Exotic and adventurous. The remarkable musical gift of Geirr Tveitt continues to surprise and delight us with ‘new’ material – 30 years after he left us. Violinist and musicologist Tor Johan Bøen has brought new things forth.
Tveitt the enigma
Few composers surrounded themselves and their work with such aura of mystique and disarray as did Geirr Tveitt (1908-1981). His opus list counts more than 250 works. The great fire at the Tveitt farm in 1970 reputedly devoured most of his musical manuscripts. Hitherto unknown copies of some of these works have surfaced over the last decades. The material for this recording has been painstakingly edited by Tor Johan Bøen, some of it based only on a radio recording.
From a travel diary – around the Mediterranean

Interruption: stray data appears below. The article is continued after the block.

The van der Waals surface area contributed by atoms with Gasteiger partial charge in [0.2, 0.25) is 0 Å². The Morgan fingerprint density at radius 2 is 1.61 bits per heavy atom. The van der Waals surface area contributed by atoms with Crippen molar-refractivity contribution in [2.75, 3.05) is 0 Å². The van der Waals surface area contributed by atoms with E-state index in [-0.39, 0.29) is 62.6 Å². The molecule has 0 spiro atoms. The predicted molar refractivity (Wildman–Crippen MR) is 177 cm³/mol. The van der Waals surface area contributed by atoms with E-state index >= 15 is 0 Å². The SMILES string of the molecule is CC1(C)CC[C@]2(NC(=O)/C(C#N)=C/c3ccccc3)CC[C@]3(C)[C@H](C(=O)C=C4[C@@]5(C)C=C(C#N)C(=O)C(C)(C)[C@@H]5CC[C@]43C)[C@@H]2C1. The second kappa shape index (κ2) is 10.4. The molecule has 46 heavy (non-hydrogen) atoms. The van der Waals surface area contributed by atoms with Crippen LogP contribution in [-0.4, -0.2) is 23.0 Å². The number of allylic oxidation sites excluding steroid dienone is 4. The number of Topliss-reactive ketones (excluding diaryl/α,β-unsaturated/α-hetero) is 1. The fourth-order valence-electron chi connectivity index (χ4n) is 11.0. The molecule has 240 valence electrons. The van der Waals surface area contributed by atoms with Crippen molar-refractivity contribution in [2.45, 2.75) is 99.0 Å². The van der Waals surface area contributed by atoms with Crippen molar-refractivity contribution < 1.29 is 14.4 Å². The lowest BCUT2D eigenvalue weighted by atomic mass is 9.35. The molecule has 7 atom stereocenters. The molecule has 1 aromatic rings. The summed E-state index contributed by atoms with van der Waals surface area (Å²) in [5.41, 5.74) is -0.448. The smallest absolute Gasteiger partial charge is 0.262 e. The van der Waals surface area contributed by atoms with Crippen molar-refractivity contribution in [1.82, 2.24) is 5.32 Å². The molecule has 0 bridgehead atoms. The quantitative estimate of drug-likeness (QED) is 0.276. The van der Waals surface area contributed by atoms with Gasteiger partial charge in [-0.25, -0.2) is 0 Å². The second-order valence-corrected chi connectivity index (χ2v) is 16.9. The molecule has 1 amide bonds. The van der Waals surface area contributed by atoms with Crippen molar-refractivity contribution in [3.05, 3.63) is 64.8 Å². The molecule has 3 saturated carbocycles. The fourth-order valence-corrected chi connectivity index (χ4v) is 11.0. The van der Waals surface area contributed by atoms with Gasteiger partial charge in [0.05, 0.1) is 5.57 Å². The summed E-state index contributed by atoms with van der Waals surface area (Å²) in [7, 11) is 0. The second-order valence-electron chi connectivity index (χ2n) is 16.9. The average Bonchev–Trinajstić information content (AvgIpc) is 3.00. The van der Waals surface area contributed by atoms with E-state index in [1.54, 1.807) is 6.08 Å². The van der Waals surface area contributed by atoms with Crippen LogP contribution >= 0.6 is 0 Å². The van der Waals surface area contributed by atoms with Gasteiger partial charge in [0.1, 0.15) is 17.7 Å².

The photo of Tveitt on the back of a dromedary connects to the theme of the main work on this release. His string quartet in eight movements is clearly influenced by stylistic traits from traditional music of Mediterranean region. The music is original and picturesque, describing titles of the movements include Via Appia, Sevilla and Starry Skies over the Sahara. In the programme notes for the premiere performance in 1960, Tveitt writes that the work was written as early as the 1930s, a statement that has been difficult to verify.
The houshold god – ballet about the conflict between the old and new
In the years just before WW2, Tveitt was extremely productive with music for two big ballets – one of them The Dreams of Baldur. In 1956 he was given a commission for a smaller ballet from the Bergen Festival, called The Household God. There was only money for a chamber ensemble and the performances took place outdoors. Tveitt excels in the use of Norwegian traditional dance forms like the halling, rull, springar and gangar in this ballet.